Nan Candice May 29, 2021 Spreadsheet
Templates are spreadsheets that are pre-formatted with text, colors, and/or formulas. They can be used to save you time and effort. Sometimes you are using a workbook as a template and don‘t even realize it. By this I mean you have a spreadsheet that you use daily, weekly or monthly. You may have to modify a few cells but the remainder of the spreadsheet is exactly the way you want it. It may be tedious to modify the cells but it is easier than recreating it from scratch. Guess what, you have the basis of a template!
There seems to be a move on the Internet to have only terminals for Internet users and all the hard drive would be saved at giant Internet hubs. Microsoft would like to have all their programs at get their location and users would pay a monthly subscription fee for things like Microsoft Word and Microsoft XL. This way people could do there creating at their terminal and all the data would be backed up that Microsoft. Also, everyone could interface together since they all had the latest version with the latest features. It makes a lot of sense to do it this way.
Here‘s a very simple budget set up. Keep a simple income spreadsheet. List all the sources by name in column A. List how much each brings in in column B. And then, any notes you have for the income (like if it is temporary) in column C. You don‘t need to get very detailed with the income, because it only needs to be accounted for so that we can budget for it‘s use. And, the incomes use is in our expenses spreadsheet. This spreadsheet will be much more complex than the income one. You‘ll need a field for income that you carry over from the income sheet. You‘ll also need a field for a total expenses budgeted for. A third field will give us the budget surplus. We get that by subtracting the budgeted amounts from the income amount. A final field will subtract the actual amount spent from the income, and will serve to tell us where we stand in our budget. If you like, you can add another field that subtracts the actual amount spent from the amount budgeted.
If you wanted to make this spreadsheet into template, you would need to take two more steps. The first step would involve modifying the spreadsheet to display only the data that remains the same. If you are constantly changing certain cells, you would leave these cells formatted but blank. The last step involves saving this spreadsheet as a template. Once this is done, you would always have access to a clean spreadsheet that is formatted the way you want and ready for your modifications. Microsoft has hundreds of free templates available. You can also download templates that are already loaded in your version of Excel. They are typically located under the File/New or Office Button/New option. When downloading these business and personal templates, be sure to monitor the version of Office that the template applies to. They have templates available for all of the versions of the Office Suites.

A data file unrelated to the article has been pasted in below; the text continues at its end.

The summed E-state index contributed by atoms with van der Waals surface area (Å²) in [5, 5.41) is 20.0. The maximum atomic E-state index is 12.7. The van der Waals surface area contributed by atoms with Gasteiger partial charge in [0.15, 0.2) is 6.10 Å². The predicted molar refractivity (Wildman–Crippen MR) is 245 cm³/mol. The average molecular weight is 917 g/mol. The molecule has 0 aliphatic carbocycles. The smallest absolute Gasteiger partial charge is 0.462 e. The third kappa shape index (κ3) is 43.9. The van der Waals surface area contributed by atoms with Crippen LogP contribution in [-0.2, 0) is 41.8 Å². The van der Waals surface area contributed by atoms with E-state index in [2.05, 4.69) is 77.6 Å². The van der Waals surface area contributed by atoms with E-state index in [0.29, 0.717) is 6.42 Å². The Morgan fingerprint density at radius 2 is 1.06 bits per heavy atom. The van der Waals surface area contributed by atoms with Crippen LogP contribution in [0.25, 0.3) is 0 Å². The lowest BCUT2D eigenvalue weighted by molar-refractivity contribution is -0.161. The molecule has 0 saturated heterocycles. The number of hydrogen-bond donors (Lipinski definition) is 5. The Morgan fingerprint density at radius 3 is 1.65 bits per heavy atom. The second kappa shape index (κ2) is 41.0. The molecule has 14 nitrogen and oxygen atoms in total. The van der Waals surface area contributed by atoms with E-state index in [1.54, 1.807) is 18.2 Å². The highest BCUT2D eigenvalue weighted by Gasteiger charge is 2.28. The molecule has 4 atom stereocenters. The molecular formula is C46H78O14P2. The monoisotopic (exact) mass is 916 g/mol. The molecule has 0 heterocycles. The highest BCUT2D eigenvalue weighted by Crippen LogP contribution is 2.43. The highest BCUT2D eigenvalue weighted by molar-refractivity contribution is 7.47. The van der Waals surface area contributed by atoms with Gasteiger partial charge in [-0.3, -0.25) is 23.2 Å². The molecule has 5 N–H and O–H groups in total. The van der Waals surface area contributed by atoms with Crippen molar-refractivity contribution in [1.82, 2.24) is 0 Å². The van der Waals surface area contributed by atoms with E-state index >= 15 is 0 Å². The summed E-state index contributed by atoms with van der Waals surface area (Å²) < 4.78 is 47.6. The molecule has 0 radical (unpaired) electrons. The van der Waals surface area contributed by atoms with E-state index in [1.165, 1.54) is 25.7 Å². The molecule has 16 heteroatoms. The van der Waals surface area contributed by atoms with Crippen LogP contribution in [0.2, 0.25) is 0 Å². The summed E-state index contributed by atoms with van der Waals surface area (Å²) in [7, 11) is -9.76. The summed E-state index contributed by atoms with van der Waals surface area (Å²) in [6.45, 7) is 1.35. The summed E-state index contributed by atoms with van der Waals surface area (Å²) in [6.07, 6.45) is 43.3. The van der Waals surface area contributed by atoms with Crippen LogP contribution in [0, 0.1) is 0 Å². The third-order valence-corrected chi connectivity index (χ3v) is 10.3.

Whilst Excel cannot clean or structure all of your data for you it does come with some useful functionality for manipulating and analysing clean and structured data sets. This in-built functionality includes pivot tables, sorting and filtering. Filtering alone is a powerful tool and can help to quickly isolate data based on specified criteria. But what happens if your data is clean but not very structured (a common problem). For instance what if you, a client or your team is using colours, fonts or some kind of formatting to classify data in an Excel spreadsheet. In short, you wont be able to filter the data, because Excel‘s in-built filtering logic requires rules based on numbers, dates and text only. It will not perform filtering based on formats. In addition Excel filtering only applies down rows. It will not perform filtering across columns.
Now switch to your Excel spreadsheet and select the entire data table which you have created as the basis of your invoice. Either click the ‘copy‘ button or simply right click and select ‘copy‘, then transfer to your Word document and place the cursor where you wish to paste the spreadsheet. What you do next really depends upon which version of Microsoft Word you are using. In Word 2007 you need to click the drop down arrow on the ‘paste‘ button, which is the first icon on the ‘home ‘ribbon. Now you need to select ‘paste special‘ and in the dialogue box choose ‘paste link‘ and select Microsoft Excel Worksheet Object. If you are using Microsoft Word 2003, click ‘edit‘ on the menu bar and select ‘paste special‘. The resulting dialogue box is the same as for Word 2007.